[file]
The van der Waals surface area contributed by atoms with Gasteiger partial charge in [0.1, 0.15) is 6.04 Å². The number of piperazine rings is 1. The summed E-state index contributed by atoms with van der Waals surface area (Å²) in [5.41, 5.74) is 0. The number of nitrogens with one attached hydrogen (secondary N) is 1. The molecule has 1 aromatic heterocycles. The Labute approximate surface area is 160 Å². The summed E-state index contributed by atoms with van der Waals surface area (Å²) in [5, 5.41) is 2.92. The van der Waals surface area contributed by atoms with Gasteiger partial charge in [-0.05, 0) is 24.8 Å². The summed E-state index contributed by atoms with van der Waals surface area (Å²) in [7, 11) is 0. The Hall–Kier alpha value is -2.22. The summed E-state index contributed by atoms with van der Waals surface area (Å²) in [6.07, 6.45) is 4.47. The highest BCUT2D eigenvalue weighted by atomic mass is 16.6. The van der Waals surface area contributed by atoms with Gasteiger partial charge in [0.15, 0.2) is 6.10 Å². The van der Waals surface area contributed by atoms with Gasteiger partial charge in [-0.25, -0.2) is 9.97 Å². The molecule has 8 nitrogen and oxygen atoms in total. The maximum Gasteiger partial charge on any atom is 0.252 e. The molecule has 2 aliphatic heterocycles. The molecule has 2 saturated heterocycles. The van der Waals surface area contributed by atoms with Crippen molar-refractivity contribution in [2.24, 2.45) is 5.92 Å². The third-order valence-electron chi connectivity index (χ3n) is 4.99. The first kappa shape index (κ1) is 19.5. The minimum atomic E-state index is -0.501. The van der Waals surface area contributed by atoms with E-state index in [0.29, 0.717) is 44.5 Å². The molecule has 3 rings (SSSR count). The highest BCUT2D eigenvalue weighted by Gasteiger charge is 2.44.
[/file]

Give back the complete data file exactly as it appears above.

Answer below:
The van der Waals surface area contributed by atoms with Gasteiger partial charge in [0.1, 0.15) is 6.04 Å². The number of piperazine rings is 1. The summed E-state index contributed by atoms with van der Waals surface area (Å²) in [5.41, 5.74) is 0. The number of nitrogens with one attached hydrogen (secondary N) is 1. The molecule has 1 aromatic heterocycles. The Labute approximate surface area is 160 Å². The summed E-state index contributed by atoms with van der Waals surface area (Å²) in [5, 5.41) is 2.92. The van der Waals surface area contributed by atoms with Gasteiger partial charge in [-0.05, 0) is 24.8 Å². The summed E-state index contributed by atoms with van der Waals surface area (Å²) in [7, 11) is 0. The Hall–Kier alpha value is -2.22. The summed E-state index contributed by atoms with van der Waals surface area (Å²) in [6.07, 6.45) is 4.47. The highest BCUT2D eigenvalue weighted by atomic mass is 16.6. The van der Waals surface area contributed by atoms with Gasteiger partial charge in [0.15, 0.2) is 6.10 Å². The van der Waals surface area contributed by atoms with Gasteiger partial charge in [-0.25, -0.2) is 9.97 Å². The molecule has 8 nitrogen and oxygen atoms in total. The maximum Gasteiger partial charge on any atom is 0.252 e. The molecule has 2 aliphatic heterocycles. The molecule has 2 saturated heterocycles. The van der Waals surface area contributed by atoms with Crippen molar-refractivity contribution in [2.24, 2.45) is 5.92 Å². The third-order valence-electron chi connectivity index (χ3n) is 4.99. The first kappa shape index (κ1) is 19.5. The minimum atomic E-state index is -0.501. The van der Waals surface area contributed by atoms with E-state index in [0.29, 0.717) is 44.5 Å². The molecule has 3 rings (SSSR count). The highest BCUT2D eigenvalue weighted by Gasteiger charge is 2.44.